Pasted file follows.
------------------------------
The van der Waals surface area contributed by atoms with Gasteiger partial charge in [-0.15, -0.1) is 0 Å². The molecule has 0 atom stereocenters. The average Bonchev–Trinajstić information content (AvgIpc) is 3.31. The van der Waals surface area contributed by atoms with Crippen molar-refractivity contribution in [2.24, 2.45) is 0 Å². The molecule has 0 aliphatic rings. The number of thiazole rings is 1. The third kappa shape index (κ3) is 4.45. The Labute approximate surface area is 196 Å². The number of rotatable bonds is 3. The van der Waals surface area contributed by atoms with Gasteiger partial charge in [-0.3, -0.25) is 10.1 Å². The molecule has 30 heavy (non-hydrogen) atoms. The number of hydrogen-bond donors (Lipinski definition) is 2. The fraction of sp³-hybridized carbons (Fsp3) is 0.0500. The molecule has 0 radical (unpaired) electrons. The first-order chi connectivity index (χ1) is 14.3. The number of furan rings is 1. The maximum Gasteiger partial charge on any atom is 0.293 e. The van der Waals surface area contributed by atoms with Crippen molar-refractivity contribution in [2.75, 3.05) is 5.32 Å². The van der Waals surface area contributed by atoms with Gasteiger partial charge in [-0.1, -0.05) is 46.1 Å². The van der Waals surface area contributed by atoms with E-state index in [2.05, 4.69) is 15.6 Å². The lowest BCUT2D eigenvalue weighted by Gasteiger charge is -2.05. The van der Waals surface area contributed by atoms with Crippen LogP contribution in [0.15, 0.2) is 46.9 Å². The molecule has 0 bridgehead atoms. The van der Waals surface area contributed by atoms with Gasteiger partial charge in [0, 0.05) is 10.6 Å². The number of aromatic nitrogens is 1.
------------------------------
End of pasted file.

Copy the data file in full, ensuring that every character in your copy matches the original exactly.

The van der Waals surface area contributed by atoms with Gasteiger partial charge in [-0.15, -0.1) is 0 Å². The molecule has 0 atom stereocenters. The average Bonchev–Trinajstić information content (AvgIpc) is 3.31. The van der Waals surface area contributed by atoms with Crippen molar-refractivity contribution in [2.24, 2.45) is 0 Å². The molecule has 0 aliphatic rings. The number of thiazole rings is 1. The third kappa shape index (κ3) is 4.45. The Labute approximate surface area is 196 Å². The number of rotatable bonds is 3. The van der Waals surface area contributed by atoms with Gasteiger partial charge in [-0.3, -0.25) is 10.1 Å². The molecule has 30 heavy (non-hydrogen) atoms. The number of hydrogen-bond donors (Lipinski definition) is 2. The fraction of sp³-hybridized carbons (Fsp3) is 0.0500. The molecule has 0 radical (unpaired) electrons. The first-order chi connectivity index (χ1) is 14.3. The number of furan rings is 1. The maximum Gasteiger partial charge on any atom is 0.293 e. The van der Waals surface area contributed by atoms with Crippen molar-refractivity contribution in [2.75, 3.05) is 5.32 Å². The van der Waals surface area contributed by atoms with Gasteiger partial charge in [-0.1, -0.05) is 46.1 Å². The van der Waals surface area contributed by atoms with E-state index in [2.05, 4.69) is 15.6 Å². The lowest BCUT2D eigenvalue weighted by Gasteiger charge is -2.05. The van der Waals surface area contributed by atoms with Crippen LogP contribution in [0.15, 0.2) is 46.9 Å². The molecule has 0 bridgehead atoms. The van der Waals surface area contributed by atoms with Gasteiger partial charge in [0, 0.05) is 10.6 Å². The number of aromatic nitrogens is 1.